“I wonder if any year ever had less chance of being happy. It’s as though the whole race were indulging in a kind of species introversion — as though we looked inward on our neuroses. And the thing we see isn’t very pretty…”
John Steinbeck, writer and advocate for the disenfranchised, wrote that in 1941. It resonates for me right now, with storm clouds amassing and divisions running deep.
Steinbeck’s response to the dark side (which you can read in full on the fantastic brainpickings.org) encouraged me to face the year ahead with a bit of oomph, openness and a positive focus on what can be done. So here are my top three tips for generating energy and thinking differently. I’ll be doing these in 2019 to boost my motivation, curiosity and creativity; I hope it sparks something for you and the teams or groups you work with.
1. Think like artists and try a new process
I’m always interested in creative techniques and love designing innovative processes for me and the groups I facilitate. I’m starting next week with a trip to Cologne, Germany to collaborate with Philine Velhagen, a radio and theatre producer who works in public spaces. We’re developing a new approach that uses aesthetic transformations (the way artists work and think) to help people and organisations who don’t normally think of themselves as creative.
I was lucky to meet Philine at a brilliant summer school at the Universitat der Kunst in Berlin last year that used the city as a source of inspiration. In the same way our starting point is using what already exists, our own thoughts, what’s in front of us and how we relate to it. It’s definitely not about sitting in front of a blank page waiting for inspiration or being a creative genius with amazing technique. I’m looking forward to mixing things up, producing sparks and looking for what we don’t normally see.
2. Be a story activist – get the stories that matter out in the world
Stories are a main theme of my work, so this won’t be new to people who’ve read previous blog posts. Sitting at my desk on these first quiet days of the year, I’m reminded of how much energy I get from writing and collaborating with others on story work. For me stories make sense of the gritty tough stuff and amplify the positives.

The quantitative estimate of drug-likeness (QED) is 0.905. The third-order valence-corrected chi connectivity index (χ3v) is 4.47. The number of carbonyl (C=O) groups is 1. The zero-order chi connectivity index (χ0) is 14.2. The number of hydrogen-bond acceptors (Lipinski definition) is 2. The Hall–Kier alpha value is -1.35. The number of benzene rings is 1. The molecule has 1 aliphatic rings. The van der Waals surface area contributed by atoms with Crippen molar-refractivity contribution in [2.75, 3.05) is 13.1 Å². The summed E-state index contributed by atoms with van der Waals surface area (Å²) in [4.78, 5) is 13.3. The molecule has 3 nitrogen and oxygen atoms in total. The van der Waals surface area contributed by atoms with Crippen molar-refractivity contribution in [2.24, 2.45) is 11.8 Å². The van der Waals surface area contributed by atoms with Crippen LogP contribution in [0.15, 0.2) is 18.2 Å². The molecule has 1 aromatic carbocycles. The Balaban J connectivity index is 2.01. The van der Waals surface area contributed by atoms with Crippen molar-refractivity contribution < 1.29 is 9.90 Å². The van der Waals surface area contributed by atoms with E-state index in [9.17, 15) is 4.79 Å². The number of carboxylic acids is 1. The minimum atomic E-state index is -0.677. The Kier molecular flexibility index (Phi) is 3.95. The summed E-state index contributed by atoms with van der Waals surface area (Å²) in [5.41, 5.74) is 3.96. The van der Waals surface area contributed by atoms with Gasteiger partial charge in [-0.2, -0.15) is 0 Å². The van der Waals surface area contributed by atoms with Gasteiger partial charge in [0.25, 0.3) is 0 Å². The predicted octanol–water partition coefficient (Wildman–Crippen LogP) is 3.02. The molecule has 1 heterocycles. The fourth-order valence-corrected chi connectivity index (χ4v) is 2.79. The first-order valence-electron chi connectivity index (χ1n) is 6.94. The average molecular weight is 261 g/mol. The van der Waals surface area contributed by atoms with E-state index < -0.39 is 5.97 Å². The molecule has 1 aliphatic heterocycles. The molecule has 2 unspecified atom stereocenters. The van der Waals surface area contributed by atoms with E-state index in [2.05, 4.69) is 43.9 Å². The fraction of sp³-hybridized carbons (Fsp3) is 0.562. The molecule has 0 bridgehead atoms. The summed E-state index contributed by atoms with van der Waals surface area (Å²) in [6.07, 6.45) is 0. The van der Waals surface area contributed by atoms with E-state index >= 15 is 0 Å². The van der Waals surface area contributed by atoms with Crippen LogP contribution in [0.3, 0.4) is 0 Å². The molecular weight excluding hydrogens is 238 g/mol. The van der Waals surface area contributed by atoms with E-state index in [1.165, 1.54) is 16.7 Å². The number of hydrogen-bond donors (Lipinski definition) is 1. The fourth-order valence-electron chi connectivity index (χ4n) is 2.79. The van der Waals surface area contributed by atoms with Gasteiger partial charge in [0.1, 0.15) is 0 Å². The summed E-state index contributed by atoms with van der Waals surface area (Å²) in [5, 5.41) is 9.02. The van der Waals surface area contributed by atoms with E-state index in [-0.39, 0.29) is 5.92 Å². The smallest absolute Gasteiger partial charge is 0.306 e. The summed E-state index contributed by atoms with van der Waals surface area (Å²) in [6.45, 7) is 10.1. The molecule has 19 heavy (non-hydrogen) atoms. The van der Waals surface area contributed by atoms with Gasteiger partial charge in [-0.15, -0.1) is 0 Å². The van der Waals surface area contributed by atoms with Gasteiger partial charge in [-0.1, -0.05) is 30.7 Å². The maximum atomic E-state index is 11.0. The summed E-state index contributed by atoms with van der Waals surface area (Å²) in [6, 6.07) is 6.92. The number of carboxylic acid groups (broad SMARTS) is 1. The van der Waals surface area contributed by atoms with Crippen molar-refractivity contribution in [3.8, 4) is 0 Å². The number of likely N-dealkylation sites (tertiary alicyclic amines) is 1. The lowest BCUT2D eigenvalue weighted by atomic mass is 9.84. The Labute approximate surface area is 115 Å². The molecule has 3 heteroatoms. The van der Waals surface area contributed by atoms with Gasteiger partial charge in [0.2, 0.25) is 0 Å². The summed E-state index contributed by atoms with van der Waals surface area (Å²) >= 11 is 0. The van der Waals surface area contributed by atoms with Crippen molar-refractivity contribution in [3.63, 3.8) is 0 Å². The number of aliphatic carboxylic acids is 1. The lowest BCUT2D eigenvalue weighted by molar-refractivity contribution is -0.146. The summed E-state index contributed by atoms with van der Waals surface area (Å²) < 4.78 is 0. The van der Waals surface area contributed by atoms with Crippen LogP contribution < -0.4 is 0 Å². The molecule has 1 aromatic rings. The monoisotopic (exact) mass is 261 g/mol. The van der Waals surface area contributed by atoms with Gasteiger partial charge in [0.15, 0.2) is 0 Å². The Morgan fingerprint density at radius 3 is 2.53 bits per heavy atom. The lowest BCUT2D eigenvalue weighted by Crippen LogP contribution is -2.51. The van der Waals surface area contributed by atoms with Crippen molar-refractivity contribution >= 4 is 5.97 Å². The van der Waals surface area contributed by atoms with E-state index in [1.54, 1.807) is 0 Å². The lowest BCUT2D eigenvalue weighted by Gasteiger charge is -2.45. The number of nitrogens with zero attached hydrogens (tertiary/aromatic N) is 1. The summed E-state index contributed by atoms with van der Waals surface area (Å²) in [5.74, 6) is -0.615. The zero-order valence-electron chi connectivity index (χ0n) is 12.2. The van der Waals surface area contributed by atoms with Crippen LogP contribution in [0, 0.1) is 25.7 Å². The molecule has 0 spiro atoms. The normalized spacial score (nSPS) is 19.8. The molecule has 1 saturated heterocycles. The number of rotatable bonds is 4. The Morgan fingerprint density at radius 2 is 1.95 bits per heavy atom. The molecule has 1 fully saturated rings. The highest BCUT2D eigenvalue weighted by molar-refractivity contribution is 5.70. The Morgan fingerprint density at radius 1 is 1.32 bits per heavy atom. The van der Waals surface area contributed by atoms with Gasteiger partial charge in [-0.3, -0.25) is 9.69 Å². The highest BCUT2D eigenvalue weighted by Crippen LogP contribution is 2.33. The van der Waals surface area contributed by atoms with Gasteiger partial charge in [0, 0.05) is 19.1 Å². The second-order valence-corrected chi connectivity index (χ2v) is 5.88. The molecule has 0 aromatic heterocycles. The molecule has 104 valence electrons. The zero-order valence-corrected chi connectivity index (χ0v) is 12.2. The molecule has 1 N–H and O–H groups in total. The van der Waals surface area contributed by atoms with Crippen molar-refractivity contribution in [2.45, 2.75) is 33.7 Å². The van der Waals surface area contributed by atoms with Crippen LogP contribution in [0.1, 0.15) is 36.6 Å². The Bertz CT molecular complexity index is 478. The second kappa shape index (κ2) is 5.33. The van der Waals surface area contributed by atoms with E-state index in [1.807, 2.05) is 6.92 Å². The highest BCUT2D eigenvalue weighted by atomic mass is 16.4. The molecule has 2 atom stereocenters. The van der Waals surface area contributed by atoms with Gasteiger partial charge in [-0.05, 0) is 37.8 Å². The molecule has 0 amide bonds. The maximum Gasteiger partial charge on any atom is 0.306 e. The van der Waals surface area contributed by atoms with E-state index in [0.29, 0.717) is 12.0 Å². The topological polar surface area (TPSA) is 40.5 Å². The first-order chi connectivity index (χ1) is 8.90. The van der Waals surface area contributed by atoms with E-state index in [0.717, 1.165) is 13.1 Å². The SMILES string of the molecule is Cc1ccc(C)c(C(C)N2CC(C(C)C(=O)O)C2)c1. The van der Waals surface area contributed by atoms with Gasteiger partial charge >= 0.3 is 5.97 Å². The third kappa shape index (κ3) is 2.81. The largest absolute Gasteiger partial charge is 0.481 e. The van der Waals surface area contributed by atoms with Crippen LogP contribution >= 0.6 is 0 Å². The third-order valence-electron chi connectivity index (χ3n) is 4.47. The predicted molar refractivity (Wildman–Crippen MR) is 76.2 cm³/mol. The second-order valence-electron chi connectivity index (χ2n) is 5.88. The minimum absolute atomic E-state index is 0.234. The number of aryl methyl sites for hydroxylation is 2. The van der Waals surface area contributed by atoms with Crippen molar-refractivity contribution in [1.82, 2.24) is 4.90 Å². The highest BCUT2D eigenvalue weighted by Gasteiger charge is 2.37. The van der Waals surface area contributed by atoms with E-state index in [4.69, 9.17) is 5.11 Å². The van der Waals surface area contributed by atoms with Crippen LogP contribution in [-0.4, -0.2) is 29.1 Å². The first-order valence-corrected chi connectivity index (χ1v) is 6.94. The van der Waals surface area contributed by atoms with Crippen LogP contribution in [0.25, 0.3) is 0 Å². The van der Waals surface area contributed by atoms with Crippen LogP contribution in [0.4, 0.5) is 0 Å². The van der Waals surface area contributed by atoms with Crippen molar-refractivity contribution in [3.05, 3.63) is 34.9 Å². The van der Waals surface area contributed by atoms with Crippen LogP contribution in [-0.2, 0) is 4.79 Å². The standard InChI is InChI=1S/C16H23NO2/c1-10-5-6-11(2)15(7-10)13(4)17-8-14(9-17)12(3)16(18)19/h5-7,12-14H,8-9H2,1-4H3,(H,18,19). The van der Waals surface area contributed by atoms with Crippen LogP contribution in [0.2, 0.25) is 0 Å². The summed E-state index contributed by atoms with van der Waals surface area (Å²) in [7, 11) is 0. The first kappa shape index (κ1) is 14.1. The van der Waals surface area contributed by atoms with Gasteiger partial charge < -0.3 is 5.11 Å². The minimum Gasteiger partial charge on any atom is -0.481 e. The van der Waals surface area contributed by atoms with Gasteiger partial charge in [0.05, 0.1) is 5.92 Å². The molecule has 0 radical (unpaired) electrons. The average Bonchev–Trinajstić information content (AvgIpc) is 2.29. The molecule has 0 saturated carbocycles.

Today I’m writing about public servants in Bexley children’s services, assessed by Ofsted as outstanding. These are extraordinary tales, from social workers, educators, children and families, told about themselves, their work and the triumphs and tragedies they encounter every day. No need for an academic treatise on what outstanding looks like – these tales powerfully illustrate why Bexley is special and the people who work there very special indeed. A new book of their stories will be out in the spring.
In 2018 we published three books: Boldly and Rightly, Town Hall – buildings, people and power and This Leader Can – make a difference on Equalities (find out all about them at www.sharedpress.co.uk) We also helped Bradford Leaders Network pull together their own collection, “The threads that bind.” That’s 170 people who’ve told their stories, seen them published, honoured and out there and more who’ve taken part in organisational story-telling workshops. Every story I’m told or read lifts me up and has an impact.
3. New conversations in new forms – an art and literature festival about our moral compass
We all know people in our networks whose conversations energise us and make us feel alive. I always get a boost talking to multi-disciplinary artist, Arts Council assessor and friend Sarah Tutt about the art of process. I love Sarah’s questioning and inventive spirit. We are different personalities in different worlds and the crossovers are magic.
Before Christmas we tested out a new idea of mine based on ethics; although it’s not fully formed it’s based on the need for a new moral compass and standards in public life. We’re thinking about having the debate in the form of an arts festival with the themes of integrity, selflessness, objectivity, accountability, openness, honesty and leadership. The themes are the Nolan principles that everyone in public life signs up to – even our politicians. And my question is do they give us all a moral compass? I don’t where the conversations or the idea will take me but it’s already exciting. If you’re curious and want to join the conversation let me know.
Writing this blog has helped me think myself into the year and I’m ready for it all, the highs and the inevitable lows. John Steinbeck never lost hope in the human spirit, we shouldn’t either. It’s our experience and engagement with people, their lives, stories and ideas that helps me keep the faith.